Double Ls

You can buy thisI've just come from Scrabble club, where I often have to suffer the indignity of people putting down completely silly misspellings of words and saying "Maybe the Americans spell it like that." (The Association of British Scrabble Players started playing to the international Scrabble dictionary, called SOWPODS in American Scrabble circles, in 2001. The American National Scrabble Association has taken an isolationist position, and now only North America doesn't play the combined dictionary.) I take great joy in telling the people who guess silly "American" words that the American spelling system is more regular than the British. Unfortunately, no one pays attention to me when I do so. So, I'll subject this audience to my rant, since I can't know for sure if you're ignoring me or not, and can pretend that you're all fascinated by my opinions on spelling-rule complexity.

The American rule is: if the stress is on the syllable that attaches to the suffix, then you double any final consonant that follows a short (lax) vowel. But if the stress is elsewhere, you don't double the final consonant.

So:
comMIT --> committing (not *commiting)
reFER --> referred (not *refered)
BUS --> bussed (not *bused)

but:
EDit --> editing (not *editting)
LAbel --> labeling (preferred over labelling)
aBANdon --> abandoning (not *abandonning)
FOcus --> focused (preferred over focussed)
SEver --> severed (not *severred)


British English follows the same rule, EXCEPT when it comes to words ending in L, which are doubled after short vowels regardless of the stress. So, for no particular reason labelling, travelling and gambolling have one more L in the preferred BrE spelling than in the preferred AmE spelling. Notably the 1990 Concise Oxford Dictionary (COD) doesn't even mention the possibility of labeled, labeling and labeler. The American Heritage Dictionary lists the double-L versions after the single-L ones.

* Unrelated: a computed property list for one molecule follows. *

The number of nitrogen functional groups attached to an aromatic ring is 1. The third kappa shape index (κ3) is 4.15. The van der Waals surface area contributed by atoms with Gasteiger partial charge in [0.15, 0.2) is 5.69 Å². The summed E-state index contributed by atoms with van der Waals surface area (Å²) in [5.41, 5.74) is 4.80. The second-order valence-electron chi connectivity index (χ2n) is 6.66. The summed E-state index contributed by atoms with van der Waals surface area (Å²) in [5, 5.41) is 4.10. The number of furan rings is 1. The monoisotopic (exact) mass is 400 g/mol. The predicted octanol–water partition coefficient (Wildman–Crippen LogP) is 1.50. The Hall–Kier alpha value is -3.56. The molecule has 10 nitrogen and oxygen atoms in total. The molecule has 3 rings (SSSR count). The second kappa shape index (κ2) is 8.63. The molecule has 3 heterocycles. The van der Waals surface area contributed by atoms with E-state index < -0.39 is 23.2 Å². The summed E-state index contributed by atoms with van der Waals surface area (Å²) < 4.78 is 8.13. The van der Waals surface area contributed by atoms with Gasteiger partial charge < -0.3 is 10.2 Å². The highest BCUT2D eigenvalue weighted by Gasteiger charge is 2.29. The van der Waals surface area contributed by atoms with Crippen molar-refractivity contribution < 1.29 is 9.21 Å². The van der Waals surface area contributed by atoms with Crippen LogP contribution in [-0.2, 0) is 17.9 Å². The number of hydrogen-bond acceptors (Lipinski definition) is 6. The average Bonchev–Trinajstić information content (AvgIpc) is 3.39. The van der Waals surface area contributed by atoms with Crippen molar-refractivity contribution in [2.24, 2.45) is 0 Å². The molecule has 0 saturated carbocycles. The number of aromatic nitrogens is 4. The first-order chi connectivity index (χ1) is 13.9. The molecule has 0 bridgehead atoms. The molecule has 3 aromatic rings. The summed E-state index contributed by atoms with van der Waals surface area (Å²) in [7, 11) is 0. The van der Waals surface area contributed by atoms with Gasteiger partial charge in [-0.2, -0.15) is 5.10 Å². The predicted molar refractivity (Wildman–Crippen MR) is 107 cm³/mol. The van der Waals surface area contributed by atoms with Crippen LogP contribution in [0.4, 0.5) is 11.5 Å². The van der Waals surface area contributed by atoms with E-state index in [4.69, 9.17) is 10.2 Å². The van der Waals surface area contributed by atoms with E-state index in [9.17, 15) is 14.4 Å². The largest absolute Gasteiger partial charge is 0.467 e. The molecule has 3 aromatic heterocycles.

For some reason, focus is also an exception. While the COD and Microsoft's UK English spellchecker prefer focuses over focusses, I have been "corrected" for using only one s.

Ones that really strike my American eye as wrong are BrE dialling and fuelling. Since the l is preceded by a 'long' vowel (the diphthongs /aj/ and /ju/) in my pronunciation), they shouldn't have doubled consonants, just as one doesn't double the L in tailing or healing. They seem to come under the 'doubling' rule because dial and fuel are perceived as having two syllables each, with the latter one being unstressed--i.e. di-al and fu-el. The COD presents the BrE pronunciation as /dai(ə)l/ and /'fju:əl/--so definitely two syllables in fuel but not necessarily in dial. I'm not convinced that the second syllable in fuel is regularly pronounced. Better Half pronounces fuel with one syllable and dial with close to two.

I'm not a big one for spelling reform, so I don't mind that the two spelling systems differ. Just don't insinuate that American spelling makes less sense than British!